The first time I used Mixed Chicks Deep Conditioner ($11), I was in the process of growing out my relaxer. Boy, it was a process alright! My hair is super thick and the transition ended up being too time consuming and costly for me personally. I’m a low maintenance girl and growing out my relaxer was a lot of work, therefore I ended up going back to relaxers. Just so you have a visual, here’s a pic of my hair curly and straight…
This review is two fold simply because I used Mixed Chicks Deep Conditioner before (when I was growing out my relaxer) and after (when I started getting relaxers again). While I was going natural it was such a daunting task trying to choose products that worked well with my hair and helped with the manageability of transitioning from permed to natural. Mixed Chicks Deep Conditioner was one of the products I tried but did not seem to get the results I expected.
Today I’ve got a quick giveaway for you all. A pair of products from the new No Frizz line that I recently saw in the hair section at Sephora. Living Proof is the brand behind these innovative products (and their awesome packaging!) for keeping hair sleekly straight or curled without using silicones or oils.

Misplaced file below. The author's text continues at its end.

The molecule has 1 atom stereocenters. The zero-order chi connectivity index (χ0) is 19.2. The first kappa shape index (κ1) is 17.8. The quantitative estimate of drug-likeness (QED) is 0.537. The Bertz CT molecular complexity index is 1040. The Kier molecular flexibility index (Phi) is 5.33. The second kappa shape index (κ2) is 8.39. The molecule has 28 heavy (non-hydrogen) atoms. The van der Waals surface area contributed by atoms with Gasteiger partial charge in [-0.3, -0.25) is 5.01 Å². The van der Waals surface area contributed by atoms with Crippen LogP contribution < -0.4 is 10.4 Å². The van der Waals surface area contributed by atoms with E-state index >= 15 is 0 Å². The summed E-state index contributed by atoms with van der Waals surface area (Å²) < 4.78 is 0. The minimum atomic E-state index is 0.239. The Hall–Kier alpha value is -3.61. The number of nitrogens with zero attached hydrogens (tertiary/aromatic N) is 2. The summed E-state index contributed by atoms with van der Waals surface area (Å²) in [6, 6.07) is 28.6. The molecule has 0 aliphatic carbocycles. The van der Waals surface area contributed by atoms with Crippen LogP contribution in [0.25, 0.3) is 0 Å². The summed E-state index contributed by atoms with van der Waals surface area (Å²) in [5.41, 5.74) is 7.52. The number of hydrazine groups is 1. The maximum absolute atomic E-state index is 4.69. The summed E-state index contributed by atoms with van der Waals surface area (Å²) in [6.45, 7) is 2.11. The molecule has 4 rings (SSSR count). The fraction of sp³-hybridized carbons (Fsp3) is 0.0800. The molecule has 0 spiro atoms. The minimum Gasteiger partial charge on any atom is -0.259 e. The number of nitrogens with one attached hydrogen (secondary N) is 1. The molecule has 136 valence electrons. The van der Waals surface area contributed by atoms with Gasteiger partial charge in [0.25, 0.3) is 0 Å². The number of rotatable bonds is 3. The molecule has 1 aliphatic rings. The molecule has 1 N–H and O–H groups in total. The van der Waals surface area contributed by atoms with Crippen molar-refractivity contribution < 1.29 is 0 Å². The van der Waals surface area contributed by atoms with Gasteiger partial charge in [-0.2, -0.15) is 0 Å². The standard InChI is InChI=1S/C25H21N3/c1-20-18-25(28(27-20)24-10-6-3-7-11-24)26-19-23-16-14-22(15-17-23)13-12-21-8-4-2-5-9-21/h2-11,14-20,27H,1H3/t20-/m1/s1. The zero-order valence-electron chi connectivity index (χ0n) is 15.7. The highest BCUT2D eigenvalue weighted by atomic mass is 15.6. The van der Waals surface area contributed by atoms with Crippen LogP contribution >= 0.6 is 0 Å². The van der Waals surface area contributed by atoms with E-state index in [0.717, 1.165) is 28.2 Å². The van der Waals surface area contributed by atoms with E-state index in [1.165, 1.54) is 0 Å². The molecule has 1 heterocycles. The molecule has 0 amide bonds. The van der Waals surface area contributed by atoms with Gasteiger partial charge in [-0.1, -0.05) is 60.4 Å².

Up for grabs are the Wave Shaping/Curl Defining Styling Treatment and the Straight Making Styling Treatment — a combined $30 value!
Curly-haired ladies, the search is over. According to TotalBeauty.com editors and users, these products successfully tame, soften and sculpt curls to their finest, Botticelli-esque state. Read on to find out which conditioners and styling aids will finally get you to stop calling your hair “kinky,” “frizzy” or (gasp!) “shapeless.”
I was half surprised, half not when I saw this video. Sadly, it didn’t surprise me that the black hair industry is dominated by non-blacks. It’s the extent of the domination that really got me. As one YouTube-r so eloquently put it:
“No one is saying it is the Koreans fault. It is our fault for letting them set up in our neighborhoods and patronizing their businesses. Try setting up a Korean food restaurant owned by African-Americans in a Korean part of town and see how long it stays in business. It will be out of business by lunchtime.”